If you’re feeling adventurous, you might go for a pickle-flavored probiotic gut shot that tastes like garlicky pickle soda. Maybe you’ve thought about giving up coffee but still want the caffeine fix, and you’d be able to turn to Phocus, a Kentucky-based company that makes naturally caffeinated, calorie-free sparkling water (the secret is extractions from green tea leaves). Next-level machines will even translate the trend from stores for the masses to homes for the serious aficionados. Drinkmate can carbonate anything from lemonade to wine and will help satisfy seltzer cravings at a moment’s notice.

Spark your interest (see what I did there?) by trying out some of the unique recipes ahead that put an unexpected fizzy twist on classics, like green tea “soda,” homemade sparkling cold brew, and a bubbly fruit smoothie. Embracing sparkling everything is just one of the biggest trends of 2018.

Trader Joe’s Is Selling Churros Bites, and We Can’t Contain Ourselves

Forget having to line up at the fair or take a trip to Disneyland to get your hands on delicious churros, because Trader Joe’s has given us easier access than ever. The grocery store chain is now selling churros bites but instead of fried, they are baked. The corn puffs are described as caramelized, crunchy, and coated with cinnamon and brown sugar. The 7-ounce bag costs $2.49 and can be found in the snack aisle. Run, don’t walk, to get your hands on this treat!

Warm Up with Vegetarian French Onion Mushroom Soup

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I’m clearly on a vegetarian kick! One of my favorite things is making dishes that are traditionally meat-centric and turning them into vegetarian-friendly foods. While there is no meat in traditional French onion soup, it does lean on rich beef broth to give it a really delicious savory flavor.

VegetarianFrenchOnionSoup

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Instead of including the beef broth, I decided to add sliced cremini mushrooms to attempt to add some deep flavors to the broth. It worked! It’s super delicious and tasty and of course, it wouldn’t be French onion soup without a lot of Gruyere cheese and slices of bread on top. It’s the perfect soup for cold nights when it’s blisteringly chilly outside. This soup miraculously still has that deep, savory flavor to it thanks to the caramelized onions, a bit of butter and of course sautéed mushrooms.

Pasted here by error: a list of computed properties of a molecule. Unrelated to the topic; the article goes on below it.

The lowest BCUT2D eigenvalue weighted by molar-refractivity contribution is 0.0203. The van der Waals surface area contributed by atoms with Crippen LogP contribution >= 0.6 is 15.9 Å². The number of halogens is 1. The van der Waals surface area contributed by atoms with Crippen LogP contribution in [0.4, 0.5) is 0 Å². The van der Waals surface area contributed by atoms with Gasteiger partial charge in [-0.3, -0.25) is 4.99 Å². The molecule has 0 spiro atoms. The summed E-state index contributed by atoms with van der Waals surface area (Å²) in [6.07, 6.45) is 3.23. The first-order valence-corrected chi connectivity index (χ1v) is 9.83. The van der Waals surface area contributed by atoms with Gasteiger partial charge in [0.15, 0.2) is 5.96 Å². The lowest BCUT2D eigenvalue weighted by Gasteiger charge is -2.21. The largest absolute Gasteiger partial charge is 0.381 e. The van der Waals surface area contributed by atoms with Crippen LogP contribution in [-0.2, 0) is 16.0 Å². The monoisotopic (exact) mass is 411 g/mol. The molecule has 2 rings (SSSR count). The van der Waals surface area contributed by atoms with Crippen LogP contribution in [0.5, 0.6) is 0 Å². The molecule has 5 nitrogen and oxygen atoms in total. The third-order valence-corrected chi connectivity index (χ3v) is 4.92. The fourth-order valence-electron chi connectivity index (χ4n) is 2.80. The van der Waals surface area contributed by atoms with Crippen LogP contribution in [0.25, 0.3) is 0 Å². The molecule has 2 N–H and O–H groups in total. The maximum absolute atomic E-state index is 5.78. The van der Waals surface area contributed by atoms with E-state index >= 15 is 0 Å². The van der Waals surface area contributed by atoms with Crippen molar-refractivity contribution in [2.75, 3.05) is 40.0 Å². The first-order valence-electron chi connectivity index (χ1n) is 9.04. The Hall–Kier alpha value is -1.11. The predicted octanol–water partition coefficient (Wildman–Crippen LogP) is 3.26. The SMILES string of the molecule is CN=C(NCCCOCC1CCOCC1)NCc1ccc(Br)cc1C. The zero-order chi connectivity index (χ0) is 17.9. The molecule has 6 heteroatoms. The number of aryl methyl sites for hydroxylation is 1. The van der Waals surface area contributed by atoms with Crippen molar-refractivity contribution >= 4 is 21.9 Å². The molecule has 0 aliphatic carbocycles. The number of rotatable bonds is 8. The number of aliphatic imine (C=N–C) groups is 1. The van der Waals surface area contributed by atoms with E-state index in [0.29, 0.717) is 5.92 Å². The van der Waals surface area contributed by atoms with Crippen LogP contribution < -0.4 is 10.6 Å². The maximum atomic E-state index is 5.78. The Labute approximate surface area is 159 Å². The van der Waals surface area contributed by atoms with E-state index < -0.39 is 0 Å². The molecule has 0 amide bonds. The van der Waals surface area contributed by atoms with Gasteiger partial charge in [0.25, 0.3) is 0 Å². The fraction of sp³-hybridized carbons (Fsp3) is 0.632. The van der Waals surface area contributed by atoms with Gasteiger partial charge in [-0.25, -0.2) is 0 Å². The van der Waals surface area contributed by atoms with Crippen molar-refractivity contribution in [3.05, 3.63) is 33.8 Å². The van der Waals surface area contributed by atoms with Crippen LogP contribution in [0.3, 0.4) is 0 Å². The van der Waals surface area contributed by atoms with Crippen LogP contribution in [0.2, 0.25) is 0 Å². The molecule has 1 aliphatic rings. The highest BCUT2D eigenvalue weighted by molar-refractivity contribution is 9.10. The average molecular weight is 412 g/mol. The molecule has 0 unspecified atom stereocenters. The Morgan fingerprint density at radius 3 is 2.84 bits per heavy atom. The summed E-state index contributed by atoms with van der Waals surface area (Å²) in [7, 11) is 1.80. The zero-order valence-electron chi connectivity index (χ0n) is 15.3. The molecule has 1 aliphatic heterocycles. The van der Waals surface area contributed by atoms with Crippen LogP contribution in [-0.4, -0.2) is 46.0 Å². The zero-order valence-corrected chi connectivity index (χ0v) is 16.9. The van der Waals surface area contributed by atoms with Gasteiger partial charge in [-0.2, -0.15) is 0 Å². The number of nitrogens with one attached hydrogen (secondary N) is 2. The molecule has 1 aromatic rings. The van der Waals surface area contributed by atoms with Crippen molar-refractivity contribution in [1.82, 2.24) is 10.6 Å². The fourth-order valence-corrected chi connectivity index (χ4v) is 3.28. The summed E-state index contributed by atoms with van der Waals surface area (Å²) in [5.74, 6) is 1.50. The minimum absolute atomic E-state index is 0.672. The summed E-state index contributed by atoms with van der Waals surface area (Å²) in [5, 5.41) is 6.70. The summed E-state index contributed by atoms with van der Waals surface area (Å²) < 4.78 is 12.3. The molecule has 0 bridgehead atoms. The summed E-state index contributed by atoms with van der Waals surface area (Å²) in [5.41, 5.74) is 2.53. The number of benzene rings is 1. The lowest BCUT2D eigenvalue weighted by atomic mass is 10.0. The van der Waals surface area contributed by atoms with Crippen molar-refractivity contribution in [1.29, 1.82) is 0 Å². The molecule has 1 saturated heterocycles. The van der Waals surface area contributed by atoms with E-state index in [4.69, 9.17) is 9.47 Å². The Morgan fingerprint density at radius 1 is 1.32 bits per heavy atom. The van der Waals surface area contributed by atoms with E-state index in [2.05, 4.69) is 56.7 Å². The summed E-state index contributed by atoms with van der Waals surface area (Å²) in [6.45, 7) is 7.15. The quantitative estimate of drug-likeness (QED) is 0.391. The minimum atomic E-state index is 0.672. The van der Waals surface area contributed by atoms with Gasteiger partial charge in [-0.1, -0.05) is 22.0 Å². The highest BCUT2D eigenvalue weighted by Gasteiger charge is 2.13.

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Vegetarian French Onion Mushroom Soup

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This alternative vegetarian French onion mushroom soup still has that deep, savory flavor making it perfect for cold nights. (Recipe Credit: Adrianna Adarme of Fresh Tastes)

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Ingredients

  • 1 tablespoon olive oil 
  • 1 tablespoon unsalted butter
  • 2 yellow onion, peeled and thinly sliced
  • Salt
  • 8 ounces cremini mushrooms, thinly sliced
  • 5 cups of water 
  • 6 ounces Gruyere cheese, grated
  • French bread, sliced

Directions

  1. To a medium pot, set over medium-low heat, add the olive oil, butter, onions and a few pinches of salt. Cook until softened, about 5 minutes. Spread the onions out into an even layer on the bottom of the pan. Stirring occasionally, cook for about 10 to 15 minutes until caramelized. Turn the heat to medium-low and cook for an additional 15 minutes, again, stirring occasionally. Add the mushrooms; continue cooking until the mushrooms are softened, about 10 minutes. Add the water and bring to a gentle simmer. Cook for about 5 to 7 minutes. Give it a taste and adjust the salt to your liking.
  2. Divide the soup amongst the soup bowls. Top with slice of bread and a huge handful of shredded cheese. Transfer to a baking sheet and place it under a broiler until the cheese is melted and bubbly, about 5 minutes. Serve immediately.

Yield: Serves 4


Adrianna Adarme - PBS Food Fresh Tastes BloggerAdrianna Adarme is a food blogger and author living in Los Angeles, California. She writes the blog A Cozy Kitchen, where she shares comforting, everyday recipes from her kitchen. She recently authored her first cookbook, PANCAKES: 72 Sweet and Savory Recipes for the Perfect Stack. She’s a lover of breakfast, pie (and sometimes even pie for breakfast), corgis and cute things. You can find her on Twitter, Instagram, or Facebook.